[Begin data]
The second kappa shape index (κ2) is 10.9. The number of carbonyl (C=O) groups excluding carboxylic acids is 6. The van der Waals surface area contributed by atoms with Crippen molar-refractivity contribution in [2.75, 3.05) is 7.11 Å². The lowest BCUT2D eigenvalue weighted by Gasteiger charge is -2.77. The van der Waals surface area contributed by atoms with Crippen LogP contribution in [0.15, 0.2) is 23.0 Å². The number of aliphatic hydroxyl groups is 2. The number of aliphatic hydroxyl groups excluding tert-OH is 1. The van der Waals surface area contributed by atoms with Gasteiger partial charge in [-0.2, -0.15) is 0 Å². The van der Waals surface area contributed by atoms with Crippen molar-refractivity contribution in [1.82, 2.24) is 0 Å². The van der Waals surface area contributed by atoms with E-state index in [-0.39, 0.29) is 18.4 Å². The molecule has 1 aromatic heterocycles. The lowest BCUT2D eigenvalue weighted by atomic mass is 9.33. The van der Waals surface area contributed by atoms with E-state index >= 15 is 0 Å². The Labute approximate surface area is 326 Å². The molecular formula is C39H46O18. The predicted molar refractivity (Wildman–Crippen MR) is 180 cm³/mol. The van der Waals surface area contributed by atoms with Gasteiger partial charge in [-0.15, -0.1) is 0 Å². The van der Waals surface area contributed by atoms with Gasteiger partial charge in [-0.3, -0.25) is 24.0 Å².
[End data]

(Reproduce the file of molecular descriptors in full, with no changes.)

The second kappa shape index (κ2) is 10.9. The number of carbonyl (C=O) groups excluding carboxylic acids is 6. The van der Waals surface area contributed by atoms with Crippen molar-refractivity contribution in [2.75, 3.05) is 7.11 Å². The lowest BCUT2D eigenvalue weighted by Gasteiger charge is -2.77. The van der Waals surface area contributed by atoms with Crippen LogP contribution in [0.15, 0.2) is 23.0 Å². The number of aliphatic hydroxyl groups is 2. The number of aliphatic hydroxyl groups excluding tert-OH is 1. The van der Waals surface area contributed by atoms with Gasteiger partial charge in [-0.2, -0.15) is 0 Å². The van der Waals surface area contributed by atoms with Crippen molar-refractivity contribution in [1.82, 2.24) is 0 Å². The van der Waals surface area contributed by atoms with E-state index in [-0.39, 0.29) is 18.4 Å². The molecule has 1 aromatic heterocycles. The lowest BCUT2D eigenvalue weighted by atomic mass is 9.33. The van der Waals surface area contributed by atoms with E-state index >= 15 is 0 Å². The Labute approximate surface area is 326 Å². The molecular formula is C39H46O18. The predicted molar refractivity (Wildman–Crippen MR) is 180 cm³/mol. The van der Waals surface area contributed by atoms with Gasteiger partial charge in [-0.15, -0.1) is 0 Å². The van der Waals surface area contributed by atoms with Gasteiger partial charge in [-0.3, -0.25) is 24.0 Å².